Mathur stated, “Between 2007 and 2010, employer establishment births dropped 12 percent from 844,000 to 742,000. Of the total number of firm births, about 85 percent are new employer firms, or startups, that are small businesses, while the remaining 15 percent tend to be new locations for existing businesses that expanded their operations. In the second quarter of 2008, the establishment startup rate fell below 3 percent for the first time since figures were recorded in the early 1990s. The latest startup rate for which data is available is 2.7 percent in the second quarter of 2011. Moreover, the startups being created now are smaller on average than they were in 1999. In other words, they are creating fewer jobs. Given the important role that startups play in job creation, this recession has been particularly bad for small employer firms.”

This certainly affirms what is occurring in the collision marketplace with multi-shop operators (MSOs) increasing versus new shop starts.

Steinberg, a certified public accountant, commented: “The constant uncertainty in the tax code from year to year causes business owners to be reluctant to take action which would enhance their respective firms. Business owners cannot effectively plan for the future. When Congress passes tax credits, these only take effect when the tax return is filed, which is at least 12 to 18 months later.” With reference to the tax pressure on small businesses, Steinberg said, “Whenever money is taken out of the economy from the small business community, the consequences have multiple effects. Business owners cannot afford to give their employees timely raises, profit sharing and other fringe benefits are cut or withdrawn, business owners defer capital expenditures affecting their suppliers and the supplier workers, worker disposable income is reduced, affecting vacations, restaurants, entertainment and other activities.”

It is unlikely the Senate will act on H.R. 9 this session of Congress. Unfortunately, if the House passes tax reform, the Senate remains
in gridlock on major issues, particularly related to taxes. The necessity of having 60 Senate votes on major legislation has the potential to stall meaningful small business tax reform legislation for the foreseeable future. It is unlikely that either party will begin the 113th Congress with 60 or more votes in the Senate. Without 60 votes necessary to halt debate, tax reform becomes very difficult.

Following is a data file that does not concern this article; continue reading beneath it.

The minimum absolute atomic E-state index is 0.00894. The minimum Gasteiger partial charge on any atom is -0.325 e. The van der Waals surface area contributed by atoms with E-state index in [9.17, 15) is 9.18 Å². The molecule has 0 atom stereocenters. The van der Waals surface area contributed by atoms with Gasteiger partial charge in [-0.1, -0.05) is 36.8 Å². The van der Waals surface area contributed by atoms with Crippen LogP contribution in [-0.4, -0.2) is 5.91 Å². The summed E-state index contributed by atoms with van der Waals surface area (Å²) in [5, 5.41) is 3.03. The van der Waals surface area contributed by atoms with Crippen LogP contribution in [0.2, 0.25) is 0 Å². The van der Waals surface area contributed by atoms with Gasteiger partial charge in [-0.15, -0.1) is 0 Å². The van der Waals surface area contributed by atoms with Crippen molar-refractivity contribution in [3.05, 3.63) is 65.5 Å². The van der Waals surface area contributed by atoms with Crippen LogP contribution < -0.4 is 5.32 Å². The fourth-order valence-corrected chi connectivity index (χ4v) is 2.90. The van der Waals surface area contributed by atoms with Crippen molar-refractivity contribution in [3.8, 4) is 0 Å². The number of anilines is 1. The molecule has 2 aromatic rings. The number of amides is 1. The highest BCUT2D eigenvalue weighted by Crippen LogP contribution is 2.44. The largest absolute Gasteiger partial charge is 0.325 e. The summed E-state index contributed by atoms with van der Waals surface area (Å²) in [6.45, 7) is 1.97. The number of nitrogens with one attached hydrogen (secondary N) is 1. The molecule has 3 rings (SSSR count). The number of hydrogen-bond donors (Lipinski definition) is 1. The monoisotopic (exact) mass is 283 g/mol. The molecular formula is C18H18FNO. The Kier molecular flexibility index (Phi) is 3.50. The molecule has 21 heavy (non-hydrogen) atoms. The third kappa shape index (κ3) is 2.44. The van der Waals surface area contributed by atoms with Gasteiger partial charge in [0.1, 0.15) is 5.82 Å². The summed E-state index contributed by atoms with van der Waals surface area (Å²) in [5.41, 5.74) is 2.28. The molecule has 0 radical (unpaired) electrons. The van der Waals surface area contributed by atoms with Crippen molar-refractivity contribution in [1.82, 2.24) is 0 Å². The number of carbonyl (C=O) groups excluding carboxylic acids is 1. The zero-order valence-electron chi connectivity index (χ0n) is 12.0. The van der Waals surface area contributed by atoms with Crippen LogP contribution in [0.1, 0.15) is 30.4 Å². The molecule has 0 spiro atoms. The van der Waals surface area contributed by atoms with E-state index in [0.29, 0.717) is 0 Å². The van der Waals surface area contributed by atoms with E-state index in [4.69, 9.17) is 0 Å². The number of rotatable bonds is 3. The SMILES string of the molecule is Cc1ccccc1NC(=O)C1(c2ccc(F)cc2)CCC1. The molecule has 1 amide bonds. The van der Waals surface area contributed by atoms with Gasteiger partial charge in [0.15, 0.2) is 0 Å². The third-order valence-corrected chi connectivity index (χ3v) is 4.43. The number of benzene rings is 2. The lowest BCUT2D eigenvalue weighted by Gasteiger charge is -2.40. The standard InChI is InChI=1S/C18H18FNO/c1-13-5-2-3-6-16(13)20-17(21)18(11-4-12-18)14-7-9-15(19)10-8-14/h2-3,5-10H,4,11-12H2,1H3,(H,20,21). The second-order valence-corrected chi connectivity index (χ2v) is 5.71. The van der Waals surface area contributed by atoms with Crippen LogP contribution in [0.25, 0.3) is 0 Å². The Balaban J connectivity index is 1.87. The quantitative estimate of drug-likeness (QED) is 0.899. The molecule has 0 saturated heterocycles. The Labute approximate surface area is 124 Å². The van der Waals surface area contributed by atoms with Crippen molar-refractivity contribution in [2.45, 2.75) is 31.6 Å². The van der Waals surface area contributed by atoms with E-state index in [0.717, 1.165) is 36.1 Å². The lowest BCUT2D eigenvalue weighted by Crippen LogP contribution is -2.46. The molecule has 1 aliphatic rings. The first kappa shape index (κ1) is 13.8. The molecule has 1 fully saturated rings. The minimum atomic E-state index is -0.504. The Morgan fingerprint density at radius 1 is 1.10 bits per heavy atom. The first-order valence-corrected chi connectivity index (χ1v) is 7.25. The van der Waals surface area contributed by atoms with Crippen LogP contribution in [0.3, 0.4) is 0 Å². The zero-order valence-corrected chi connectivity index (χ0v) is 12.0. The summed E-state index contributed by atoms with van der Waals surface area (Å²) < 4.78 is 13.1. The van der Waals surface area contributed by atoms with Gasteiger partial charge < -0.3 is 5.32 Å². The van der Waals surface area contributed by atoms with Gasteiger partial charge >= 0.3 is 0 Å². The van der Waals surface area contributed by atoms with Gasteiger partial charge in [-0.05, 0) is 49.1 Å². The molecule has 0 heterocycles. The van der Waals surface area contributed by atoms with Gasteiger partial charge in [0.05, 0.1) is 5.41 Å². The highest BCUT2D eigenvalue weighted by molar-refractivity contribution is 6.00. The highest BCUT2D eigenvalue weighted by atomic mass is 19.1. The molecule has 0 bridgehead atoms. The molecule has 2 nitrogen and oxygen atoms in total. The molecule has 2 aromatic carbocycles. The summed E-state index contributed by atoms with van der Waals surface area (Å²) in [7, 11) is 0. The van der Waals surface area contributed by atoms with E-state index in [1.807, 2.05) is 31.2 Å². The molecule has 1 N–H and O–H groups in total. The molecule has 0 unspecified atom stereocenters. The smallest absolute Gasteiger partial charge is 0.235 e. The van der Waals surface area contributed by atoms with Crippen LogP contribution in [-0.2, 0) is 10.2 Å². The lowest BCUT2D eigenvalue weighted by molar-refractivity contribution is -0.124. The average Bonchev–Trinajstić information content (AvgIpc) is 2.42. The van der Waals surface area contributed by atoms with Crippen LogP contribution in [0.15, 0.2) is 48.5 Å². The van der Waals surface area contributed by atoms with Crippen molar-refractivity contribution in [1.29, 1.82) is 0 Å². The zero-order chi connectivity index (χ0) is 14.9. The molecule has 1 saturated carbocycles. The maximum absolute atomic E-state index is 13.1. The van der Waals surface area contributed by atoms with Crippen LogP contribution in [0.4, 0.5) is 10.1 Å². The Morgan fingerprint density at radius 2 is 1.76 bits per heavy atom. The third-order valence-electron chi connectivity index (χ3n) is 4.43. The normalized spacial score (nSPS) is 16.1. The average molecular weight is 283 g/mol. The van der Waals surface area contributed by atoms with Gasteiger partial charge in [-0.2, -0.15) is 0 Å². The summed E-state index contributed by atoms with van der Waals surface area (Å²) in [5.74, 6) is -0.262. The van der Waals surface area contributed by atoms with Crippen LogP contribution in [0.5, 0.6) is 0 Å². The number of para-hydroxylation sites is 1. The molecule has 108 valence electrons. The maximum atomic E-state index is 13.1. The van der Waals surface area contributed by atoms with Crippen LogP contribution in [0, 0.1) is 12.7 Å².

To review more about H.R. 9 and small business legislation, please go to ASA’s legislative website,


Taking the Hill

NHTSA Chief Predicts Vehicle Crash Reductions

Recently, the Society of Automotive Engineers’ (SAE) World Congress assembled in Detroit. In attendance were more than 9,000 people representing more than 45 countries.

One of the conference speakers, David Strickland of the National Highway Traffic Safety Association (NHTSA), delivered keynote addresses throughout the week. Strickland discussed the development of new technology and how it’s allowing vehicles to communicate with each other on the road and could prevent up to 80 percent of crashes. He stated that NHTSA is working with automakers and government agencies to speed up the introduction of connected-vehicle technology. (Please see the May issue of AutoInc. for related info on this topic.)

In addition, at the Automotive Megatrends Conference in January, Strickland said NHTSA will be making an agency decision on vehicle-to-vehicle technology in 2013. Also recently, Anthony Levandowski, product manager for Google’s driverless car project, told the SAE World Congress audience that autonomous vehicle technology could become a commercial reality within 10 years. He said Google is in talks with automakers and insurance companies about the technology and could make an announcement as early as next year.

Bob Redding Bob Redding is the Automotive Service Association's Washington, D.C., representative. He is a member of several federal and state advisory committees involved in the automotive industry.

For more information about the legislative activities of ASA, visit